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Democrats express concern about Iowa's "virtual caucuses"

Looking ahead after the Dems' first debates
Looking ahead after the Dems' first debates 08:15

Members of the Democratic National Committee expressed skepticism Friday morning about the Iowa state party's ambitious plan to introduce "virtual caucuses" at the first contest of the presidential primary calendar next February. 

The discussion came during a meeting of the DNC's Rules and Bylaws Committee (RBC), which sat down in Pittsburgh to go over and approve 22 states' plans for choosing delegates to the Democratic National Convention, including Iowa's. 

An RBC member from Iowa, Scott Brennan, gave a presentation outlining the key changes to the Iowa caucus for the 2020 cycle, with the biggest change being the implementation of virtual caucuses, which would allow Iowans to support candidates without ever leaving home.  

But the chief technology officer of the DNC, Nell Thomas, expressed concern that this new system might not work. "I hope you have a contingency plan," Thomas said.

Critics of the virtual caucuses proposal said they were worried about the capacity of the system, the security behind it, and how complex it will be for the Iowans who use it. "This is the future, but I don't know if we're there yet," committeewoman Donna Brazile, a former DNC chair, said. Another committee member, Frank Leone, said the process sounded like it made voting more complicated than it needed to be. 

According to the presentation by Brennan, Iowans will have the opportunity to participate in one of six days worth of state-wide caucuses over the phone. During the call, they will have the option to support five candidates in order of preference through a ranked-choice system.

Here's how the proposal works. First, a virtual caucus-goer talks to a moderator, who reads off the name of every candidate and the number assigned to that candidate. The caucus-goer then enters the number of the candidate he or she wants to support. Then the process begins again, with the moderator listing the name and number of every candidate, and the caucus-goer entering their second preference.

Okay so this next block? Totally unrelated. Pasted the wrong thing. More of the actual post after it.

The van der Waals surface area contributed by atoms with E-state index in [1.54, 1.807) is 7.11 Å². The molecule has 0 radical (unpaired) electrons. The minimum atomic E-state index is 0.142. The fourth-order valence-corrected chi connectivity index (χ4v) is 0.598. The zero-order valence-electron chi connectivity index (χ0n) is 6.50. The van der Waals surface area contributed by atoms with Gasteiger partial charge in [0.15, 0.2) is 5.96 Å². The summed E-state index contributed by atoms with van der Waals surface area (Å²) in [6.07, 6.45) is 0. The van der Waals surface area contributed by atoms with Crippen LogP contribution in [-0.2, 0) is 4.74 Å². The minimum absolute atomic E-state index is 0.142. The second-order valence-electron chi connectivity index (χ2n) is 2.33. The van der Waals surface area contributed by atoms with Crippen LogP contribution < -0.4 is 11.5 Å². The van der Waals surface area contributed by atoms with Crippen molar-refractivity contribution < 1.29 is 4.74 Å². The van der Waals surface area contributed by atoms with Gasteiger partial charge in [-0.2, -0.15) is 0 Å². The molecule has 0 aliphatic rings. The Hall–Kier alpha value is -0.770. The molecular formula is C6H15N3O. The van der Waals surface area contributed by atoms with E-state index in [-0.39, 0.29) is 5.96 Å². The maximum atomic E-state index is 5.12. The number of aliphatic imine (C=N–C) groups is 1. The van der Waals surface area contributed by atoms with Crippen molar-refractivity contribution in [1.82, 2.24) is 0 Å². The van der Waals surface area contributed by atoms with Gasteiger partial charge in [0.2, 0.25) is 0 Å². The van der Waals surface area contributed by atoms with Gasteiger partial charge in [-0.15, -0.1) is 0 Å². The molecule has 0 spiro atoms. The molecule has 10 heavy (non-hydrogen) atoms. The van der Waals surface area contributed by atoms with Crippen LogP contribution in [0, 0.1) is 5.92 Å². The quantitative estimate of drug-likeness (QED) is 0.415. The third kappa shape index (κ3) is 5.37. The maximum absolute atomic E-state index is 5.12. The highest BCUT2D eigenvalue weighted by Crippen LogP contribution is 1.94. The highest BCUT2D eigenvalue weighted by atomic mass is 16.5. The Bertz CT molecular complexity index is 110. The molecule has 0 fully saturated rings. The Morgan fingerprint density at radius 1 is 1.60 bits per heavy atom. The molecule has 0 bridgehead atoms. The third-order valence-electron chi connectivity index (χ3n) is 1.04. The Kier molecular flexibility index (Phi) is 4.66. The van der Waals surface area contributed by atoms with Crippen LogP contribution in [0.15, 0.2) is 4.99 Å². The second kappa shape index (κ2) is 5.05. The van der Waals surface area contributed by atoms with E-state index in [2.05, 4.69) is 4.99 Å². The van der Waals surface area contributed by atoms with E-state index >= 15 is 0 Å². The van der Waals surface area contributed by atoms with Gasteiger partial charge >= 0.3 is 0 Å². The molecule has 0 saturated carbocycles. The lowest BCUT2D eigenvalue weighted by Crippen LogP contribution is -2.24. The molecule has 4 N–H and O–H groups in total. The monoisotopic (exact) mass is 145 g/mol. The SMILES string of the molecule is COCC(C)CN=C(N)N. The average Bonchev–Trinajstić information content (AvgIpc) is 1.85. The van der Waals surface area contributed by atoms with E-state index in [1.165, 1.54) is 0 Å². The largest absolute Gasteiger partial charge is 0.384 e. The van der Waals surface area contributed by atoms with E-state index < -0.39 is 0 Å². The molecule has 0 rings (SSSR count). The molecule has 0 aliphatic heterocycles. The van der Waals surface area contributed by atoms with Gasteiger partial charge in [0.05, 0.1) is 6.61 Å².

This process will continue up to five times, although virtual caucus-goers can stop at three candidates if they like. If the candidate they want to support is at the top of the moderator's list, they can enter that candidate's number and move on to casting their vote for their next choice. If not, they will have to wait for the moderator to list every candidate again and again, setting up a situation where a caucus-goer has to potentially listen to the same list of over 20 candidates up to 5 times. 

To receive delegates, a candidate must reach 15 percent of the total vote in the caucuses. The percentage candidates receive will be calculated on February 3rd, which is the last day of the virtual caucuses and the day of the in-person caucuses. If the virtual caucus-goers' first choice doesn't meet the 15 percent threshold, their vote will go to the next candidate on their list that reaches the threshold. 

Voters will have the opportunity to participate in English or Spanish and can request a different language if necessary. The party will also accommodate participants who will need a transcription service. 

If a voter participates in a virtual caucus, they cannot participate in an in-person caucus. Only ten percent of the state's delegates to the national convention will come from the virtual caucuses, but Brennan argued that the virtual caucuses will allow thousands more voters to have a say in the process.

Representatives from at least seven presidential campaigns were in the audience for the meeting. That includes RBC member Jeff Berman, who was President Obama's delegate director in 2008 and is manning Beto O'Rourke's delegate operation this cycle.

The Iowa section of the meeting lasted nearly two hours, and 16 members of the committee asked questions about the process. All of the questioners who expressed skepticism still commended Iowa for their effort. 

The committee eventually approved Iowa's plan provided that the party move forward on suggestions from the committee. One item they're working on is creating a voting receipt. There will be an auditory confirmation of the vote over the phone, and Geiken said they're working on creating a secure email receipt. 

The Iowa state party will also conduct an exercise in October to help ensure the process works. 

In a statement, the DNC praised the Iowa Democrats' efforts. 

"The committee members applauded the strong work being done by the Iowa Democratic Party and other states to increase participation in the process," spokesman David Bergstein said.  

"We are working with every state party that is integrating these online tools so they can make their voting process secure and successful. We look forward to working with Iowa Democrats to address the committee's questions." 

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